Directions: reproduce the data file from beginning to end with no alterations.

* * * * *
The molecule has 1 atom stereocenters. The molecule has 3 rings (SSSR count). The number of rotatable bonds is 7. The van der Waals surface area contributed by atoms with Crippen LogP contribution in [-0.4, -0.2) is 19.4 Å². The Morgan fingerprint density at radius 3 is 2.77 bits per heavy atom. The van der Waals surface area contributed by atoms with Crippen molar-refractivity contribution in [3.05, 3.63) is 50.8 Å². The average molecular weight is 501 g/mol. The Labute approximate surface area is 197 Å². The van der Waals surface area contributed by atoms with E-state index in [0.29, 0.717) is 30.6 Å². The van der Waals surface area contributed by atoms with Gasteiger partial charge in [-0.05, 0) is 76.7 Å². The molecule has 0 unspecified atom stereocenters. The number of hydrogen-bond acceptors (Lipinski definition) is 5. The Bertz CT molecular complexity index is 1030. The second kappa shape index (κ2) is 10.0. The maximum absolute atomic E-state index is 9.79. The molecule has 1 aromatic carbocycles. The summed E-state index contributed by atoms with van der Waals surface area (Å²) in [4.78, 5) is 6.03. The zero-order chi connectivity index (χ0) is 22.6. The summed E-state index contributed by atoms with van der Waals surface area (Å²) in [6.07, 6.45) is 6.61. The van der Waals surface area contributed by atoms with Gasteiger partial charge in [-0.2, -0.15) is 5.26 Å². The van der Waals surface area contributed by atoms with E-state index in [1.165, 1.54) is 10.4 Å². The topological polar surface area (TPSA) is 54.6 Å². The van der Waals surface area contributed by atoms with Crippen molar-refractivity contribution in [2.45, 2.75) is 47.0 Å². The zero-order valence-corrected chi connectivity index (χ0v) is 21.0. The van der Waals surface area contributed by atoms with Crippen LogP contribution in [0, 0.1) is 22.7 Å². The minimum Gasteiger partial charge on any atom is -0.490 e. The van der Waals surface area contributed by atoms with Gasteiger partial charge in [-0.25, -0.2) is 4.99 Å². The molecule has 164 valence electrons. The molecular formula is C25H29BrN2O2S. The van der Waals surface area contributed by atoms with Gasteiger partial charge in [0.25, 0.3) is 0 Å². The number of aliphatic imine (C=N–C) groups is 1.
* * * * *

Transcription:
The molecule has 1 atom stereocenters. The molecule has 3 rings (SSSR count). The number of rotatable bonds is 7. The van der Waals surface area contributed by atoms with Crippen LogP contribution in [-0.4, -0.2) is 19.4 Å². The Morgan fingerprint density at radius 3 is 2.77 bits per heavy atom. The van der Waals surface area contributed by atoms with Crippen molar-refractivity contribution in [3.05, 3.63) is 50.8 Å². The average molecular weight is 501 g/mol. The Labute approximate surface area is 197 Å². The van der Waals surface area contributed by atoms with E-state index in [0.29, 0.717) is 30.6 Å². The van der Waals surface area contributed by atoms with Gasteiger partial charge in [-0.05, 0) is 76.7 Å². The molecule has 0 unspecified atom stereocenters. The number of hydrogen-bond acceptors (Lipinski definition) is 5. The Bertz CT molecular complexity index is 1030. The second kappa shape index (κ2) is 10.0. The maximum absolute atomic E-state index is 9.79. The molecule has 1 aromatic carbocycles. The summed E-state index contributed by atoms with van der Waals surface area (Å²) in [4.78, 5) is 6.03. The zero-order chi connectivity index (χ0) is 22.6. The summed E-state index contributed by atoms with van der Waals surface area (Å²) in [6.07, 6.45) is 6.61. The van der Waals surface area contributed by atoms with Gasteiger partial charge in [-0.2, -0.15) is 5.26 Å². The van der Waals surface area contributed by atoms with E-state index in [1.165, 1.54) is 10.4 Å². The topological polar surface area (TPSA) is 54.6 Å². The van der Waals surface area contributed by atoms with Crippen molar-refractivity contribution in [2.45, 2.75) is 47.0 Å². The zero-order valence-corrected chi connectivity index (χ0v) is 21.0. The van der Waals surface area contributed by atoms with Crippen LogP contribution in [0, 0.1) is 22.7 Å². The minimum Gasteiger partial charge on any atom is -0.490 e. The van der Waals surface area contributed by atoms with Gasteiger partial charge in [-0.25, -0.2) is 4.99 Å². The molecule has 164 valence electrons. The molecular formula is C25H29BrN2O2S. The van der Waals surface area contributed by atoms with Gasteiger partial charge in [0.25, 0.3) is 0 Å². The number of aliphatic imine (C=N–C) groups is 1.